Yuppie scum have valid credit cards. Never forget it.

      pdxr13

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    3. I paid for a rental of an M-16 with three years of servitude. Then the bastards took it away and gave me an even worse M60.

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    4. I cans hav M-60? or FN-MAG? No.
      Both are excellent when loved more than Army standard.

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    5. I believe the M60 is a giant hunk of crap, incapable of reliability. If given a preference, I choose any better tool. Yes, just like the M16, you can do after market add-ons to improve it. If I can't trust it out of the box I call it Pure D Crap.

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  4. I can see it now Fremen wandering the west surviving eating Maudib,s BBQed of course. I prefer having to wade creeks and walk around ponds and lakes.

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  5. “And beautiful country, spoiled only by the multitudes of worthless and weak oxygen wasters who can’t handle cold weather ( which is pretty funny to witness, as most fools who move here to the northern parts think desert means Mohave rather than Mongolia ).”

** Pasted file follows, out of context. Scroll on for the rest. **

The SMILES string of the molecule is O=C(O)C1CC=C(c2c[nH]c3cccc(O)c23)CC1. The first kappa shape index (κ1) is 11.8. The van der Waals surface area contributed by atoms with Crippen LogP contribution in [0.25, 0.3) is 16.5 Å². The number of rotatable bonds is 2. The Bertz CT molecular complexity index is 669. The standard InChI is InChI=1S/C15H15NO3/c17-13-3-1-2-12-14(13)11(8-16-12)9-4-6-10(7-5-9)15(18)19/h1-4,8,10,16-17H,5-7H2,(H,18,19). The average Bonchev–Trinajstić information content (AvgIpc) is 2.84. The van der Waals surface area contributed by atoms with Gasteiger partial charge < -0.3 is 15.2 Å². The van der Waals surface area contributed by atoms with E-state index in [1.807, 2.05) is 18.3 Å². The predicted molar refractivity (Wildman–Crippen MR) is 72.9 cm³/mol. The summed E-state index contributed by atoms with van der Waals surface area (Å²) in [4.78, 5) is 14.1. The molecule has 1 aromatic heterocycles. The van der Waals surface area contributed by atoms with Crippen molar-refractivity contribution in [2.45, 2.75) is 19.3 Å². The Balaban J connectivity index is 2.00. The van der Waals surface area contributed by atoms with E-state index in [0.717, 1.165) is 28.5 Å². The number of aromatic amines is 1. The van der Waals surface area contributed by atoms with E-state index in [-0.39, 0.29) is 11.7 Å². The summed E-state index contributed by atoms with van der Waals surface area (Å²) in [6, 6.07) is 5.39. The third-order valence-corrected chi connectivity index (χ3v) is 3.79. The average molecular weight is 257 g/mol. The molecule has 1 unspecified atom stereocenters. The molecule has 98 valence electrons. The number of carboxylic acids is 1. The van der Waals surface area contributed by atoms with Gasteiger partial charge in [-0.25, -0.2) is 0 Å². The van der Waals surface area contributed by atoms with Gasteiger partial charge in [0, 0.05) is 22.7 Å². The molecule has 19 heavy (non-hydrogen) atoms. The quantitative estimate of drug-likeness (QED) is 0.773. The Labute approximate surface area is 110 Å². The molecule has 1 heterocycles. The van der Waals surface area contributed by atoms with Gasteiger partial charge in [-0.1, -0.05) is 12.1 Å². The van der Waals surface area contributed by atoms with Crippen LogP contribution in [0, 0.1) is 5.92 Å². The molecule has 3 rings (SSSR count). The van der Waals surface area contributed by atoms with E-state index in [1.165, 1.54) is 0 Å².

Yeah, it always sort of cracks me up when you mention desert, and a good many people don't seem to have any idea that there is such a thing as high desert with frigid Arctic like conditions.

    I think that the desert has a lot going for it if you're willing to go into it acknowledging its shortcomings. Most people won't consider it, and that's its big plus. Learn the few wild edibles that grow in your desert region as a backup should your food stores fall short, as well as all water sources in the area. You will need a good topographical map.

    In a collapse scenario, I don't see many people saying to themselves “Hey, let's burn all of our precious limited fuel by heading out to the desert and seeing if we can find anything good”?

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    1. I think the only danger in my location is from LasVegas residents having very few places to go to other than points north-but hopefully 99% of those are trapped first, and the 1% getting through are trapped on the south side of the wicked steep passes it would be very easy for residents to block. I don't think they much like Vegas residents either, for stealing all the water.

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    2. Most would head to the coast. The rest through Ely. Lot of sagebrush between you and Lost Vegas.

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    3. God, would they be stupid enough to return to L.A.? One hopes.

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    4. As a former Vegas resident, the plan was east to Utah or south to lake mead and the Colorado river (then east), but most others would have gone straight to LA if they thought about it at all.

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    5. LA, where dreams still come true for the Moronic Majority.